The Existential Crisis at the Heart of the Ad Industry

The neon Google sign at the tech giant's Canadian engineering headquarters in Kitchener-Waterloo, Ontario, January 14. It hasn’t been an easy few weeks for Google. Peter Power/Reuters

Updated | It hasn't been an easy few weeks for Google and advertisers. The tech company has apologized for adverts appearing next to extremist content on YouTube. Several companies have pulled their advertising from its sites and the company is overhauling some of its policies to try and ensure it doesn't happen again.

But while the spotlight has focused directly on these events, there is another story behind the headlines. It is one that affects the entire advertising industry and requires actions beyond a public apology.

As recent events have demonstrated, the advertising industry has reached something of a crunch point as automation technology continues to become more pervasive.

We're starting to see what happens when you put algorithms in the driving seat—more specifically, what happens when you let systems take over and lose sight of the human experience that will, ultimately, be delivered to the end user.

We've experienced a rise in programmatic advertising, which uses software instead of people to buy advertising space. In theory this means the ads you view when browsing the internet are supposed to be more relevant and contain content you're more likely to interact with. In practice, it means that neither the client nor the platform, or in fact the media agency that owns the trading desk, is quite sure what's appearing where.

As a result you might see fraud or clicks that aren't really created by viewers but by robots. For the most part, programmatic campaigns work well to provide relevant content . But at its most extreme, we're seeing things appear in contexts that they really shouldn't be in—hence the furor over the past few weeks.

Programmatic advertising isn't the villain here and neither are companies that use it. The fault lies with those within the industry that have lost sight of what's important; those who worship at the altar of digital efficiency but neglect to consider, or empathize with, the human impact that it can have.

And when empathy is sacrificed for automation you end up with marketing pollution. The pre-rolls you are forced to watch before you get to the content you actually want to watch, the pop-ups that force you to hunt for a way to get rid of them. And the fact that the ad content you didn't want in the first place makes the pages you do want slow to load and also eats up your data allowance. People do not hate advertising, people hate bad advertising.

How are we to respond? Rather than marketing at people, there needs to be a shift toward mattering to people in a meaningful way. This must be the guiding philosophy that underpins the way a brand engages with people, in the digital space as well as the physical. An understanding that we have a respectful role to play in culture, not just the need to deliver a click or a sale.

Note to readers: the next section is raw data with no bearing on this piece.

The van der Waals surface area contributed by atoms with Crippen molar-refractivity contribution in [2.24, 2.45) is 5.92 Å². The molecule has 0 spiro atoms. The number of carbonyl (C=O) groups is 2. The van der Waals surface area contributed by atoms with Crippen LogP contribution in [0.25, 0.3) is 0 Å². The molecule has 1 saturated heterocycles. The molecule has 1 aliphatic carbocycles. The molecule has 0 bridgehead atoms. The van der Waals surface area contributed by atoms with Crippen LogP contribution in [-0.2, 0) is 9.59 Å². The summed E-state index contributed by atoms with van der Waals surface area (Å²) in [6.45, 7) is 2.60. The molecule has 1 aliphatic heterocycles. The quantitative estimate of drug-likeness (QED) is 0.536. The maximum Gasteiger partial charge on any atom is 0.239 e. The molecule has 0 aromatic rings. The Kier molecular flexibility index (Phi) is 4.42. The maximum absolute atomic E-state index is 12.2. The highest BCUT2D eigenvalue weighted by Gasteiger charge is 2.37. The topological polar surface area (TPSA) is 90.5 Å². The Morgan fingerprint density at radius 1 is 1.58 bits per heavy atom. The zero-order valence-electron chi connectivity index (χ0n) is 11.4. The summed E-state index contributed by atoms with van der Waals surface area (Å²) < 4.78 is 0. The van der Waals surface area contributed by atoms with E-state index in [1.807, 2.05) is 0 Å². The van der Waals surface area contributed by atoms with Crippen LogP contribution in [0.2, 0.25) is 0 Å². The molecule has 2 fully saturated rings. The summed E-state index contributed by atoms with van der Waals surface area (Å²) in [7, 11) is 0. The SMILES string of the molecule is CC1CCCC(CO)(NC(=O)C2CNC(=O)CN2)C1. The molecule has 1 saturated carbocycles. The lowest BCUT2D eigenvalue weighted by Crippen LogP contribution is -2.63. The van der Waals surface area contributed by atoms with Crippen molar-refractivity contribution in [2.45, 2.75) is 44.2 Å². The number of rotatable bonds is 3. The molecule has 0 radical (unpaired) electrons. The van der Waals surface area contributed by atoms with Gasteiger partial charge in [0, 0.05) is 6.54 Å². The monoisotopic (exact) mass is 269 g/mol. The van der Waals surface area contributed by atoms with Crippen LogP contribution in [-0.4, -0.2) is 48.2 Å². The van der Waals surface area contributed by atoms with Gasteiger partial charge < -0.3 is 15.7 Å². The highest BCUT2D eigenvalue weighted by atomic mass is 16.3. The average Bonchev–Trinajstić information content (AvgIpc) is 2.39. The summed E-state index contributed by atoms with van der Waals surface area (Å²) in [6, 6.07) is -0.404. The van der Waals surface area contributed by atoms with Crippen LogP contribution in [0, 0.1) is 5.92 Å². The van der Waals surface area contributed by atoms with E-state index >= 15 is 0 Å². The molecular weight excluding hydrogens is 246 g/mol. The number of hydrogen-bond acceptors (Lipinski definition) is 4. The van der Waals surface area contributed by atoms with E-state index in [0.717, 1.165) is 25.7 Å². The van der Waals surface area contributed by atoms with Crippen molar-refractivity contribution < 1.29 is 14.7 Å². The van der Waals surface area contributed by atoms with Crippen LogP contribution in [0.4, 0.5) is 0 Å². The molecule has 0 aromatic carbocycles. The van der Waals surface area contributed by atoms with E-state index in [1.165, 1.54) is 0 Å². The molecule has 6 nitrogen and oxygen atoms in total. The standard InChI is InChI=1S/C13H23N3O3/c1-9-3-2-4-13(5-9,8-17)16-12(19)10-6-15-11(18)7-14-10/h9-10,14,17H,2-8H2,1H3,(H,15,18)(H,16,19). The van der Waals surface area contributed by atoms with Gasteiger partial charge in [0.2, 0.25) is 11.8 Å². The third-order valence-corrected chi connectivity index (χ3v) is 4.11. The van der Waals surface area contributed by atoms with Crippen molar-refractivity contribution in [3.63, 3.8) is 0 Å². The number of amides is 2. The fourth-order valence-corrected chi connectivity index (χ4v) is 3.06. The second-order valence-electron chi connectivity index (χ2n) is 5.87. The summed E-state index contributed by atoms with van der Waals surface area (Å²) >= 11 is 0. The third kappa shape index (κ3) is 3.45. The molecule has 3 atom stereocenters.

For many reasons, we're seeing a long-term decline in the trust the public has in big brands: a recent survey suggested only 8 percent of us really trust brands in any meaningful way. And yes, it's to do with corporate behavior that puts shareholders before all other stakeholders; yes it's to do with automation; and yes it's to do with globalization. But at the heart of it all, it's because businesses view people as consumers first and humans second.

Tackling these challenges require an elevation of creativity and emotional intelligence. As neuroscientists would say, we need to give equal status to both sides of the brain. Thankfully, it's not a bad time to beat the drum for a less clinical approach. A recent study estimated that 80 percent of the value of S&P 500 companies in 2010 was made up of intangible assets: intellectual property, identity, reputation and brand. To this end, creative thinking must be viewed as an integral part of the way companies gain and retain customers.

It's time to put the human experience back at the heart of what businesses do. We need a greater understanding of what audiences want because that in itself is changing. They want to buy into businesses that they can believe in, that do the right thing—it's no longer enough to just offer a great product at a great price.

All this demonstrates technology's struggle to provide the human touch. Tech doesn't yet fully understand people, so we must take the best it has to offer and introduce relevant sensitivity and creativity to sit alongside it.

We need to bring an appreciation of what it means to be human back to business; marketing and advertising back to the center of what we do. If insight, sensitivity and creativity are applied across the entire customer journey, then hopefully we can start to view audiences not as clicks, views and sales but as real people just like us.

Ben Bilboul is the CEO of British advertising agency Karmarama.

This article has been updated at the request of the author to clarify that many programmatic campaigns work well.